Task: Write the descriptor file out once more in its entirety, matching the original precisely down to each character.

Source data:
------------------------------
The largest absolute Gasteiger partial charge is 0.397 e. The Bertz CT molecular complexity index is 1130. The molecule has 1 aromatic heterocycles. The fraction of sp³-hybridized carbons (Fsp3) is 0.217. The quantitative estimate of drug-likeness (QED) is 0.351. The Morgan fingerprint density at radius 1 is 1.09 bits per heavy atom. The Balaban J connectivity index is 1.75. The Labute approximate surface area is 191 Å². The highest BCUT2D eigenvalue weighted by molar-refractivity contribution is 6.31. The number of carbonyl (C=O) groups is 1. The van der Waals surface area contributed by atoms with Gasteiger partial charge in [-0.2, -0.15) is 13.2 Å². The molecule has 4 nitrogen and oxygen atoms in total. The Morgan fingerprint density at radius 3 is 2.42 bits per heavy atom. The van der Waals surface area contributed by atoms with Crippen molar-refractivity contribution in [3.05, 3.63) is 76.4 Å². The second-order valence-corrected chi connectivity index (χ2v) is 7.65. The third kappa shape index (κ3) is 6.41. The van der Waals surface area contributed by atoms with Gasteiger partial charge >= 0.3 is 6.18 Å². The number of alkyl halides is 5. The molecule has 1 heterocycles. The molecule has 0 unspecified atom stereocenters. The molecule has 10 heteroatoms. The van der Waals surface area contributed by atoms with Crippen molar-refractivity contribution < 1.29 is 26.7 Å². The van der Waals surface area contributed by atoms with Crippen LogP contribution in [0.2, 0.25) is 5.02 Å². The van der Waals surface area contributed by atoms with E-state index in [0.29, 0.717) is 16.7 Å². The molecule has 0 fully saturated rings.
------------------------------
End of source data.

The largest absolute Gasteiger partial charge is 0.397 e. The Bertz CT molecular complexity index is 1130. The molecule has 1 aromatic heterocycles. The fraction of sp³-hybridized carbons (Fsp3) is 0.217. The quantitative estimate of drug-likeness (QED) is 0.351. The Morgan fingerprint density at radius 1 is 1.09 bits per heavy atom. The Balaban J connectivity index is 1.75. The Labute approximate surface area is 191 Å². The highest BCUT2D eigenvalue weighted by molar-refractivity contribution is 6.31. The number of carbonyl (C=O) groups is 1. The van der Waals surface area contributed by atoms with Gasteiger partial charge in [-0.2, -0.15) is 13.2 Å². The molecule has 4 nitrogen and oxygen atoms in total. The Morgan fingerprint density at radius 3 is 2.42 bits per heavy atom. The van der Waals surface area contributed by atoms with Crippen molar-refractivity contribution in [3.05, 3.63) is 76.4 Å². The second-order valence-corrected chi connectivity index (χ2v) is 7.65. The third kappa shape index (κ3) is 6.41. The van der Waals surface area contributed by atoms with Gasteiger partial charge >= 0.3 is 6.18 Å². The number of alkyl halides is 5. The molecule has 1 heterocycles. The molecule has 0 unspecified atom stereocenters. The molecule has 10 heteroatoms. The van der Waals surface area contributed by atoms with Crippen molar-refractivity contribution < 1.29 is 26.7 Å². The van der Waals surface area contributed by atoms with Crippen LogP contribution in [0.2, 0.25) is 5.02 Å². The van der Waals surface area contributed by atoms with E-state index in [0.29, 0.717) is 16.7 Å². The molecule has 0 fully saturated rings.